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What do you see: abstracting the landscape at The Spot

Megan Klco's "Crisis of Indecision" and Justin Kellner's "Cycle" captured my attention at The Spot.
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What I'm seeing at ArtPrize


This article is part of a series of windows into what I'm seeing during ArtPrize. 

Before my life as the managing editor of The Rapidian, I was (and still am) an artist and curator. The first year of ArtPrize, I spent my time curating and managing a venue called "45 Ottawa," one of the 10 largest venues in the event. During the second year, I joined the ArtPrize team and assisted artists, venues and volunteers alike. The third year, I maintained a "blog curation" of my personal ArtPrize experience. This year, I'm helping our citizen journalists talk about the event and the work within it. While I'm at it, I'll be adding my own snippets of what I'm seeing along the way.


You can join me.

getting up close along the side of Klco's "Crisis"

getting up close along the side of Klco's "Crisis" /Holly Bechiri

I used to paint.

I used to paint huge color field paintings with layers and depth and I just really, for years on end, loved color and balance. Those two elements, simple and often disregarded as they may be in much artwork, can convey so much just on their own.

Megan Klco and Justin Kellner, with paintings across from each other at The SPOT in the Federal Square Building (29 Pearl St. NW), had not forgotten to consider these two basic elements and were able to transform them in powerful ways.

Kellner's "Cycle" uses muted and blended color in an abstracted landscape to convey a certain crisis in nature. It's not obvious: from across the way I'm drawn in by a beautiful scene. It looks so peaceful, from the other side of the room. And then I step closer and have, as I so often do with Kellner's work, a clear sense that something is not right. Something is disrupted, and the detailed goose in the painting seems a little at a loss for where to turn.

I wouldn't have to talk to Kellner to understand this-just a closer inspection gets me wondering about the disruption in the scene all on my own. It is not peaceful after all. Beautiful but definitely not peaceful. The color selections play a large part for Kellner.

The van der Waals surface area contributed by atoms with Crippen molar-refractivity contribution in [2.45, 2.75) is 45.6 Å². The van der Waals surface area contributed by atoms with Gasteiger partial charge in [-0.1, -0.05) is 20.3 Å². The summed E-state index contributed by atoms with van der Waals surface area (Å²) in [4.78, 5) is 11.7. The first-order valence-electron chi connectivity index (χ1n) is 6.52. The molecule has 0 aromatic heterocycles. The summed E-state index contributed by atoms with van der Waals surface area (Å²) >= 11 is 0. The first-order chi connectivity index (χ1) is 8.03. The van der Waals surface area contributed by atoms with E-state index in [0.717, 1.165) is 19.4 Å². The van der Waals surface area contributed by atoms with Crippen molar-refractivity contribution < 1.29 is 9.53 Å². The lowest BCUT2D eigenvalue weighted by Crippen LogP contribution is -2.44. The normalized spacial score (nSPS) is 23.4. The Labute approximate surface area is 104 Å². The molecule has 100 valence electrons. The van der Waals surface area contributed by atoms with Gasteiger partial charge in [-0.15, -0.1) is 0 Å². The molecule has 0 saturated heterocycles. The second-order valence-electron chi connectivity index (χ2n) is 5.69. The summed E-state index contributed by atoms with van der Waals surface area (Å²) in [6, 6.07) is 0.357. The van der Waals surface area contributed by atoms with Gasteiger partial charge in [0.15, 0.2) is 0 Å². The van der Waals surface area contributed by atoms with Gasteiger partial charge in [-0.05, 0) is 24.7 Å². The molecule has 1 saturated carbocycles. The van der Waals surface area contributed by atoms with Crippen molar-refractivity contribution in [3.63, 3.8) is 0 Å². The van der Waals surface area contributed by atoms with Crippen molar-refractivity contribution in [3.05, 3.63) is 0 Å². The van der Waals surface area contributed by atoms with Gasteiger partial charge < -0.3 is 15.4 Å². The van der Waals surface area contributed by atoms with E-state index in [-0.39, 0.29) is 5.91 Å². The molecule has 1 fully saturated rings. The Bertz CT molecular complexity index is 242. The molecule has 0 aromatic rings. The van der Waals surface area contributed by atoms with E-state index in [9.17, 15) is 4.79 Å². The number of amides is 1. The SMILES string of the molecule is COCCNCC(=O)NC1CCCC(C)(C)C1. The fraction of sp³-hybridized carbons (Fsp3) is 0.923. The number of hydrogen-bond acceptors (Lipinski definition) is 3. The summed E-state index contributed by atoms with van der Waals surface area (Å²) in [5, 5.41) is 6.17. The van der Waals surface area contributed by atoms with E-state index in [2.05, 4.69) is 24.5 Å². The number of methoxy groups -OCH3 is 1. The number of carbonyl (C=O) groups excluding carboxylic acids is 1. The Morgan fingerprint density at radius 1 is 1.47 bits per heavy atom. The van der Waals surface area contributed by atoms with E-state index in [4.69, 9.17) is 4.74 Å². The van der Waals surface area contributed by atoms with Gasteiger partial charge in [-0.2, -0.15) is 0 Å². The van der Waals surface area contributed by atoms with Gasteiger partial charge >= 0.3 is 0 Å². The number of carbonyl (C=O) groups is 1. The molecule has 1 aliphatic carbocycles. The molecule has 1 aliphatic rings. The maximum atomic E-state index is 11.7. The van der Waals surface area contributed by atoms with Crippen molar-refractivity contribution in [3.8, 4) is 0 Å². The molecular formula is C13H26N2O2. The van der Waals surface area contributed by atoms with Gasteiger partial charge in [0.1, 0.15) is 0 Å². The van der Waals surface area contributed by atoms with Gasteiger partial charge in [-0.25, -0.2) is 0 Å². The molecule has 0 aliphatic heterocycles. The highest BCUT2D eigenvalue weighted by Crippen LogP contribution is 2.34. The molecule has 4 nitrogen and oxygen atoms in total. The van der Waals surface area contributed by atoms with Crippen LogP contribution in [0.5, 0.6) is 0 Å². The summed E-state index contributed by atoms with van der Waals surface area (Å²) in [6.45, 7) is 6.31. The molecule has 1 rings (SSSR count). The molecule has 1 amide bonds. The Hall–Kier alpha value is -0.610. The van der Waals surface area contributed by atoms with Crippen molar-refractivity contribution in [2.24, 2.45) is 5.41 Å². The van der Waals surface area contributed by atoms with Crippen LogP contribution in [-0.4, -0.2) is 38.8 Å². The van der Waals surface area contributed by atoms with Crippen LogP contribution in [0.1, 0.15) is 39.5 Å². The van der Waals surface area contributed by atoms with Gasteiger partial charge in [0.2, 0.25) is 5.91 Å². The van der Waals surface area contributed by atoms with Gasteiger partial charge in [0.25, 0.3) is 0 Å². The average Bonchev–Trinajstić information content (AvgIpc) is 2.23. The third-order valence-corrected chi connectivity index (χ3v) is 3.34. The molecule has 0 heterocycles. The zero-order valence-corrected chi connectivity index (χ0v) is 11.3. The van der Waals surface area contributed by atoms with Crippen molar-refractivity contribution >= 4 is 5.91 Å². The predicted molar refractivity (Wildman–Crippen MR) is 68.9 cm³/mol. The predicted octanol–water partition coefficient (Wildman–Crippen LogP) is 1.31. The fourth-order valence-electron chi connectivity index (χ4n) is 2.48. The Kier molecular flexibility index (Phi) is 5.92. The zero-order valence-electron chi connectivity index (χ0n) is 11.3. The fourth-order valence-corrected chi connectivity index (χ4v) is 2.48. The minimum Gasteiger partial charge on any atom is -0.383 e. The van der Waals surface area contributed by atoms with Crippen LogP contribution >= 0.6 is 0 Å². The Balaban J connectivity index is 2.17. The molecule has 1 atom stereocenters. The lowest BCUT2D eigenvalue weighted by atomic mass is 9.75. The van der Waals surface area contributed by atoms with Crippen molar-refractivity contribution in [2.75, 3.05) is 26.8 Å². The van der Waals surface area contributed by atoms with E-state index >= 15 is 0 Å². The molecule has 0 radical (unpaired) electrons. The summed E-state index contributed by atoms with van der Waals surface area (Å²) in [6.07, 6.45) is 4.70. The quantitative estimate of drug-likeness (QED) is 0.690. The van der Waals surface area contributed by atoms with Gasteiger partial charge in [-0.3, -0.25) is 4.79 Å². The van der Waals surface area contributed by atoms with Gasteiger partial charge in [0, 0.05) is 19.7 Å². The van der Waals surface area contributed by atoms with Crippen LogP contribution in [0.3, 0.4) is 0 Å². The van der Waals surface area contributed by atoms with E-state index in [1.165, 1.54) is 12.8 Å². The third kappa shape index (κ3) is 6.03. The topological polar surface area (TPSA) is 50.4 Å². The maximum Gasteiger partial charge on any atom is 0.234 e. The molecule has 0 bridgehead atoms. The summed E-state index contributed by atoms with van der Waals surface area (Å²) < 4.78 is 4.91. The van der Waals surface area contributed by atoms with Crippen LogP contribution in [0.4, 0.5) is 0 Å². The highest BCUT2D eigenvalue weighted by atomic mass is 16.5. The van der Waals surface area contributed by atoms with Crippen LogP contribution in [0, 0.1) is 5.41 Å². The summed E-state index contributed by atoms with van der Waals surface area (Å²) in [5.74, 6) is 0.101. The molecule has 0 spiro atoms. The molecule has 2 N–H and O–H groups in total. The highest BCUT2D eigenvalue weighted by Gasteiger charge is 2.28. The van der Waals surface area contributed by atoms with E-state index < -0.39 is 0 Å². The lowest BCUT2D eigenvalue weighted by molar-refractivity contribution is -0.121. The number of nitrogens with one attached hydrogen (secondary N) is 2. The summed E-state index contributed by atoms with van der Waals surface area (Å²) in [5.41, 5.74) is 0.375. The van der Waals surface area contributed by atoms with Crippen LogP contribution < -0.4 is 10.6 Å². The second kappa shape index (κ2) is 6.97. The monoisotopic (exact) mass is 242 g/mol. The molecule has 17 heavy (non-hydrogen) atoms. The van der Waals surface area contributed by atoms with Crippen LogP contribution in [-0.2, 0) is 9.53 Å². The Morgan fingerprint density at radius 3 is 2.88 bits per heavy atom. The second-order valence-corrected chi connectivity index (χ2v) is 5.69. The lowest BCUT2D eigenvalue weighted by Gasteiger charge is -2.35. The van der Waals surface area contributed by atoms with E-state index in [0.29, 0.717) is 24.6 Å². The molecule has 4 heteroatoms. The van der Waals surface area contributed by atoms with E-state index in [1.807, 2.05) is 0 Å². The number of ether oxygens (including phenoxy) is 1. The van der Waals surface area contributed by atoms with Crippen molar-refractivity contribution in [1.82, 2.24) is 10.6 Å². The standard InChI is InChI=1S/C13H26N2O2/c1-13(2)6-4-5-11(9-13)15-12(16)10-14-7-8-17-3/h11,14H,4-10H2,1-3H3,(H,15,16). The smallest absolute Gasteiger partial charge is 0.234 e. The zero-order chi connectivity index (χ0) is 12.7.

"When I'm painting, I always pull out lots of different colors of paint, so [even though] I'm just always drawn towards neutral tones, I force myself to use bright colors," he says. "I'm always trying to balance between washes and the textures that I feel leads into the landscape, so it's a huge part of my abstract work is not just balancing the colors in composition, but actually letting the three dimensional surface of the painting let that balance as well."

Kellner's work is part abstracted landscape, part realism. The interplay between the two is something he focuses on, he says.

"If there's something that's realistic [in an abstracted painting] it can't just set on top of the painting. It's got to flow into it and be cohesive."

Klco's "Crisis of Indecision" doesn't have that same realism showing up in the abstracted landscape. In fact, she works hard to bury the references to the original cityscape she is working from.

"Lately I've been working a lot from cell phone pictures I'm taking while I'm moving. It allows me to gather a lot less information. So I'll work with that and move more and more towards abstraction. I'm burying things and obscuring things and I'm really interested in burying that image a little so that there's more mystery to the work," says Klco.

Her former work started as traditional plen air landscape painting.

"I worked with a group of painters in France who were really focused on plen air and what that meant in terms of resolving ourselves with our environment and how we interact with our environment. That's something that I've continued to think about and have been trying to translate into a more urban environment," says Klco.

Now, in an urban area instead of the fields of France, Klco finds herself still learning from her time with that group of painters in France.

"They were very focused on the reconciliation that can happen between a person and the environment that they are living in. They saw painting as an avenue in which to do that- in which to have relationship with your environment," says Klco. "I've found that living here, as opposed to, for example, frolicking in an olive grove in France, it's a little bit more difficult to have that same sort of relationship. When I experience my environment [in the city], it's usually in transit. I'm moving really quickly from one place to another. The crisis really [is] how I resolve myself to find a sense of place within an environment that's a lot more quickly moving, more fragmented."

That ability to take a fragmented environment and create an object of sheer beauty held my gaze and kept me looking. Both works convey a palpable crisis, whether it's in our own relationship with the environment as in Klco's work or the cycles within nature itself as in Kellner's case, in just the attention to color, balance and texture. Creating such complexity out of basic elements takes mastery, and both Klco and Kellner succeed in bringing us there.

They make me want to paint again.



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